Between Now and Then. The Moroccan Wave
Amina Agueznay, Yasmina Alaoui, Badr El Hammami, Mohssin Harraki, Khadija Jayi, Fatiha Zemmouri
curated by Silvia Cirelli
Opening Wednesday, November 16th, 2022
on view until January 21st, 2023
From November 16th through December 22nd 2022, the Galleria Anna Marra in Rome will host a collective exhibition entitled BETWEEN NOW AND THEN. The Moroccan Wave, curated by Silvia Cirelli, entirely dedicated to the multi-facetted artistic panorama of Morocco, a lively and dynamic stage characterised by expressive versatility which has significant resonance.
Amina Agueznay, Yasmina Alaoui, Badr El Hammami, Mohssin Harraki, Khadija Jayi and Fatiha Zemmouri – some of which will be presented in Italy for the very first time – are the talented and varied interpreters of this project.
Outstanding not only for their mature aesthetic research their names are already well known internationally: Amina Agueznay is currently among the artists at the prestigious Lyon Biennial; in 2018 Yasmina Alaoui received the “Award for Cultural Diversity” at the Dakar Biennial; Mohssin Harraki is among the protagonists of the Lagos Biennial 2021>2023 and he was included among the artists in the exhibition “Moroccan Trilogy” at the Reina Sofia Museum in Madrid, as was Badr El Hammami; Khadija Jayi was exhibited at the MMVI, the Musée d’art Moderne et Contemporain in Rabat in 2021, while Fatiha Zemmouri was recently exhibited at both the Thalie Fondation in Bruxelles and at l’Institut des Cultures d’Islam in Paris.
Far from being an attempt to define a general specificity, much less one which is geographic, this show does not circumscribe the aesthetic dimension of contemporary Moroccan art, but rather valourises differences in linguistic approach and stylistic grammar. Outside facile cultural rhetoric, it seeks to offer an opening to reflect on local artistic research, consolidating untried ways of interpreting and exalting multi-disciplinarity: as demonstrated by the several languages used by these artists. The curatorial choice of not impeding the versatility of these different expressions under a single theme, must thus be read as a choice to distance ourselves from erroneous ghettoizations or useless stereotypes.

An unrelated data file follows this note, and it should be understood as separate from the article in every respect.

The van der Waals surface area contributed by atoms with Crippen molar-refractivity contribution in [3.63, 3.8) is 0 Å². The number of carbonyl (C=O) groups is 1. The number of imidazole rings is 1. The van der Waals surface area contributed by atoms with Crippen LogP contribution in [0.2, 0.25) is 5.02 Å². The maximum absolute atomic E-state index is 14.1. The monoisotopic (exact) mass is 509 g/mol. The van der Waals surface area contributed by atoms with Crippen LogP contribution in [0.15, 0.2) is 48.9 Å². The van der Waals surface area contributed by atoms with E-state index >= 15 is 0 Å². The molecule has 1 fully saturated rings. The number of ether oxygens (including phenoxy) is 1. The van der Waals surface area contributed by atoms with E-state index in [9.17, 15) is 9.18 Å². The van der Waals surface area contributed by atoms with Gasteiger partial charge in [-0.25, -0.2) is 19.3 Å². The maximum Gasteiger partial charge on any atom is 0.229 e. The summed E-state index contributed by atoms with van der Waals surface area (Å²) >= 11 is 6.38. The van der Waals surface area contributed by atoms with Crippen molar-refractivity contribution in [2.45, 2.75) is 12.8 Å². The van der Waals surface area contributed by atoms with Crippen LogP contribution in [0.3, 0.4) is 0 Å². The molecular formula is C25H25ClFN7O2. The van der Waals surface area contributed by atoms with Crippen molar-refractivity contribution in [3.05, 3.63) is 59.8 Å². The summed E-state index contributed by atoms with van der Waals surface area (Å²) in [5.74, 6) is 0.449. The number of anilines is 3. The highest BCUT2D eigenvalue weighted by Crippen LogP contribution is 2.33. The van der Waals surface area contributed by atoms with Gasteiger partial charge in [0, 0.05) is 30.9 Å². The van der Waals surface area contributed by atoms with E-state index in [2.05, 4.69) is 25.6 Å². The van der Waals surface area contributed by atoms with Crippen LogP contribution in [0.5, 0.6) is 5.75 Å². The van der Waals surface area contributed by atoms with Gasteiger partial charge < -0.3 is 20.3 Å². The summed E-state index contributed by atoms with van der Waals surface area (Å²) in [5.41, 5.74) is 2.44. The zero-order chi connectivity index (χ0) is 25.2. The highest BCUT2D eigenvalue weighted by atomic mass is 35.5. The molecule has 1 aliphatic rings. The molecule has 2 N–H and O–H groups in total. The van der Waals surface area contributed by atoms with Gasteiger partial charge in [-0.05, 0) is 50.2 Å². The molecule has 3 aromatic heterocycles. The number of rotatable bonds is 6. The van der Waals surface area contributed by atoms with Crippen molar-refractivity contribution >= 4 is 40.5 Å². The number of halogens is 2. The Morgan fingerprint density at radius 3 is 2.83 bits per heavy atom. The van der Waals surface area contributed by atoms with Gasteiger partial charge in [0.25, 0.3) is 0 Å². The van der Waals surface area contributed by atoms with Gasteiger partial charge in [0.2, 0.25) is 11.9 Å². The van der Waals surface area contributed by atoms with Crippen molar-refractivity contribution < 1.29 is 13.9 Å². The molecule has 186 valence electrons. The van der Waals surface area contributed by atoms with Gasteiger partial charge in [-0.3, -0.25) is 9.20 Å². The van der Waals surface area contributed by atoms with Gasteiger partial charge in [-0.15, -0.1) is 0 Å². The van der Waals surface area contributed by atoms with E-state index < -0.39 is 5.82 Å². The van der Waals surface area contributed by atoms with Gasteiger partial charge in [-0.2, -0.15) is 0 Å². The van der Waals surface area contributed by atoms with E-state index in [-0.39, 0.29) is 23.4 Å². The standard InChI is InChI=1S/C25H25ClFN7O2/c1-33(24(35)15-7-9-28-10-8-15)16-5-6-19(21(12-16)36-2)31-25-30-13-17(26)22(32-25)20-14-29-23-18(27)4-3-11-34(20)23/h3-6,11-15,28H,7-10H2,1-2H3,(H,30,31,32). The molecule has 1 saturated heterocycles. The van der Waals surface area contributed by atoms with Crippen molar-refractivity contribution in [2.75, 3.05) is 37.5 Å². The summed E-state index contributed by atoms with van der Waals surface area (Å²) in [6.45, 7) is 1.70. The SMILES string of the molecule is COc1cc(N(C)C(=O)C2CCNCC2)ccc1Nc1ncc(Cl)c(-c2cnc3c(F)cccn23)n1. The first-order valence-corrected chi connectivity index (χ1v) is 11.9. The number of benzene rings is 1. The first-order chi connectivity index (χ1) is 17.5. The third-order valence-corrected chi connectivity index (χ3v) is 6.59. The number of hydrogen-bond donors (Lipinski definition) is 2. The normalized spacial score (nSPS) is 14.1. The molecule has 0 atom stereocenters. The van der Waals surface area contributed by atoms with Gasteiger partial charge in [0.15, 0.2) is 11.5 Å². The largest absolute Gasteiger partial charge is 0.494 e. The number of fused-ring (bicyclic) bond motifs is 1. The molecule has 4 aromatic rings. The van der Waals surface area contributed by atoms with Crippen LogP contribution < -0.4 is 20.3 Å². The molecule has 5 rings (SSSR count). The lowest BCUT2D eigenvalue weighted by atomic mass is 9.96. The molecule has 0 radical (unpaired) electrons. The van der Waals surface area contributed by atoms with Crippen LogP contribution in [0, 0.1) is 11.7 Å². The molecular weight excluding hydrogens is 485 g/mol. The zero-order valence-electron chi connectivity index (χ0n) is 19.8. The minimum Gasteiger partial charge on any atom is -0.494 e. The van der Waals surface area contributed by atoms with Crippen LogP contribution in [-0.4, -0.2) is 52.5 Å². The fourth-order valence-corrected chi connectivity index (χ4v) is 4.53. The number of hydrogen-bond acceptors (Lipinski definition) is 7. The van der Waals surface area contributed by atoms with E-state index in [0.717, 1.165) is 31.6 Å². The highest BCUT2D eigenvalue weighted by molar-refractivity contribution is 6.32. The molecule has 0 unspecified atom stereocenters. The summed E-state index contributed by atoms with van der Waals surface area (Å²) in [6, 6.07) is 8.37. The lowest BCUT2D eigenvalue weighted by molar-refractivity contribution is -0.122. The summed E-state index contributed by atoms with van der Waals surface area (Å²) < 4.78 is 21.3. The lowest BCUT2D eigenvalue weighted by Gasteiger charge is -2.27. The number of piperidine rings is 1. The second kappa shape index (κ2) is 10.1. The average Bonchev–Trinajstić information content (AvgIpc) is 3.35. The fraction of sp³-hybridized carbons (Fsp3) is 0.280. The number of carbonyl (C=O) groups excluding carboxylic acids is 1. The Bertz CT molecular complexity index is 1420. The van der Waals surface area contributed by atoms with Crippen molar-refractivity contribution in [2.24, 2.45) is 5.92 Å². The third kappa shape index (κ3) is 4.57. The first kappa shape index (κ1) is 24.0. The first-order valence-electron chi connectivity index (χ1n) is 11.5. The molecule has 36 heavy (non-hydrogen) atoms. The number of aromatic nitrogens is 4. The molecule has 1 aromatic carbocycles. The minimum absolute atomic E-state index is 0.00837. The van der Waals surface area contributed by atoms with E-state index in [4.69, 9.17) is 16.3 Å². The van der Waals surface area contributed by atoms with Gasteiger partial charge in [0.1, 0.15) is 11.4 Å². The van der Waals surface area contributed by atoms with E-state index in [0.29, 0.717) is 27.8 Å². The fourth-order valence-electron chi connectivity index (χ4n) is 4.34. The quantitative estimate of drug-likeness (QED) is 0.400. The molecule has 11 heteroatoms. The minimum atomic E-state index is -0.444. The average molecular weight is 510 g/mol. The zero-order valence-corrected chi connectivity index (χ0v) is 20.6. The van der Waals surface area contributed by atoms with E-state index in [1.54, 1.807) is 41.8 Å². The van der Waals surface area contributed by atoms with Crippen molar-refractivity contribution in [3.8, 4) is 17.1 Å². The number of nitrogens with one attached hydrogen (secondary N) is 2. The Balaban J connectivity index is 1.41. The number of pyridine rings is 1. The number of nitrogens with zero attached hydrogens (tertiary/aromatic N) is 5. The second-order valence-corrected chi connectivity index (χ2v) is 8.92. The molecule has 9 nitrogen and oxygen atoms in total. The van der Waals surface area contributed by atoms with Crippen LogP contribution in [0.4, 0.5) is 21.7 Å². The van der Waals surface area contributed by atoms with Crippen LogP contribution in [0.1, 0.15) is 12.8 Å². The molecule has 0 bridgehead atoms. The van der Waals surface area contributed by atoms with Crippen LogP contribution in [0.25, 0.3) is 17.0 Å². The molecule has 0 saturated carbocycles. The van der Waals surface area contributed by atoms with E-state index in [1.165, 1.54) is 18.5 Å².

The exhibition’s title BETWEEN NOW AND THEN, was adopted to show that the artists presented are, both particularly distinctive of the current artistic climate of the Maghreb, but who also represent its tomorrow. Their narration invites us to experience the numerous cultural and aesthetic universes that inhabit this polyhedric panorama, underlining the relationship between art and contemporary society, and concentrating on socio-cultural, identity and geopolitical issues, each of connate and necessary interest.
The works of Amina Agueznay presented in Rome integrate her handcraft abilities and a particular attention to a concept of space, intended and explored as an emotional place, a sensorial experience to be shared. Wool, cotton and organic materials in general, predominate in her stylistic code and emphasise not only the importance of the creative process but also the value of art as a receptacle of cultural memory.
This is followed by the aesthetic reflections of Yasmina Alaoui, whose compositions, done with salt, sand, gravel or acrylic materials, lean toward a grammatical eclecticism that exalts the poetic dimension of existence. In a visionary narration that moves between the visible and the non-visible, the artist examines the vulnerability of human beings, exploring the limits between figurative and abstract, between past and present, between chaos and order.
The exhibition continues with Badr El Hammami, a polyhedric artist who constantly confronts contingent themes, such as identity, multiculturality and the ambiguities of power and violence dynamics. His artistic itinerary has always been a mix of personal ingredients and the real world testimonies, tracing important passages of contemporary history by using a language which is at the same time pungent and incisive.
Mohssin Harraki, a surprisingly versatile artist whose media vary from photography and drawing to installations, concentrates his research on the delicate equilibria among writing, reading and imagination. By transferring his expressive investigation to migratory imagination, very common in the history of his country, Harraki looks at the complexity of the narrative elements, such as identity and social fragmentation.
The young and very talented Khadija Jayi offers an artistic approach with a strong material approach, in which fire serves as the central element: fire as a destructive power, that consumes entirely, but also as an allegory that all human existence is fated to end. Cut out pieces of paper or fragments of photographs change shape and consistency, becoming metaphors of a fragile memory, that seemingly and by instinct, with an innate creative force, are reborn from their own ashes.
Instead Fatiha Zemmouri’s expressive imprint is characterised by a strong minimalist vein that tends toward the invocation of the transformation of the constant transitory state of things but also of the natural universe and of humanity in general. The obvious material power of the elements used, like raw earth, wood or coal, condense into a tactile valence that exalts metamorphic processes particularly as regards visceral links between human beings and the natural world.